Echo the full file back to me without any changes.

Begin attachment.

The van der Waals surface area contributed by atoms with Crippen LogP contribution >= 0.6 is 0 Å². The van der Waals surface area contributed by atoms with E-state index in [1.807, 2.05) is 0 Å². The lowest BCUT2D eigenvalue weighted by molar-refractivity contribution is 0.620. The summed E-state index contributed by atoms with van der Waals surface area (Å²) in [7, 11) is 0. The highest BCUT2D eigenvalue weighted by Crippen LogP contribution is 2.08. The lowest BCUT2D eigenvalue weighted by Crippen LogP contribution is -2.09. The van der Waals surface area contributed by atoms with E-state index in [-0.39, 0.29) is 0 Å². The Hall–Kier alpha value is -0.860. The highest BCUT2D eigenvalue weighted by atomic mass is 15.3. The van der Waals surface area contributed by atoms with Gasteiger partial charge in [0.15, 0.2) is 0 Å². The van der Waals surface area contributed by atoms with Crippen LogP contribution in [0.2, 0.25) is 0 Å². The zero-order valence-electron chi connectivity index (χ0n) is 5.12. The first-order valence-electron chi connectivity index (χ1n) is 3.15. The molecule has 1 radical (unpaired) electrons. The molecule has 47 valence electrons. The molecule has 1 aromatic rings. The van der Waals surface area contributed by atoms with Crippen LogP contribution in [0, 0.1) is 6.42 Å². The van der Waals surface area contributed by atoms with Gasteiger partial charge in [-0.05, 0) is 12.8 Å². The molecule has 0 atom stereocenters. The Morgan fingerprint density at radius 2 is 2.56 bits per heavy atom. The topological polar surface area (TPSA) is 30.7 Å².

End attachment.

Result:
The van der Waals surface area contributed by atoms with Crippen LogP contribution >= 0.6 is 0 Å². The van der Waals surface area contributed by atoms with E-state index in [1.807, 2.05) is 0 Å². The lowest BCUT2D eigenvalue weighted by molar-refractivity contribution is 0.620. The summed E-state index contributed by atoms with van der Waals surface area (Å²) in [7, 11) is 0. The highest BCUT2D eigenvalue weighted by Crippen LogP contribution is 2.08. The lowest BCUT2D eigenvalue weighted by Crippen LogP contribution is -2.09. The van der Waals surface area contributed by atoms with E-state index in [-0.39, 0.29) is 0 Å². The Hall–Kier alpha value is -0.860. The highest BCUT2D eigenvalue weighted by atomic mass is 15.3. The van der Waals surface area contributed by atoms with Gasteiger partial charge in [0.15, 0.2) is 0 Å². The van der Waals surface area contributed by atoms with Crippen LogP contribution in [0.2, 0.25) is 0 Å². The zero-order valence-electron chi connectivity index (χ0n) is 5.12. The first-order valence-electron chi connectivity index (χ1n) is 3.15. The molecule has 1 radical (unpaired) electrons. The molecule has 47 valence electrons. The molecule has 1 aromatic rings. The van der Waals surface area contributed by atoms with Crippen LogP contribution in [0, 0.1) is 6.42 Å². The van der Waals surface area contributed by atoms with Gasteiger partial charge in [-0.05, 0) is 12.8 Å². The molecule has 0 atom stereocenters. The Morgan fingerprint density at radius 2 is 2.56 bits per heavy atom. The topological polar surface area (TPSA) is 30.7 Å².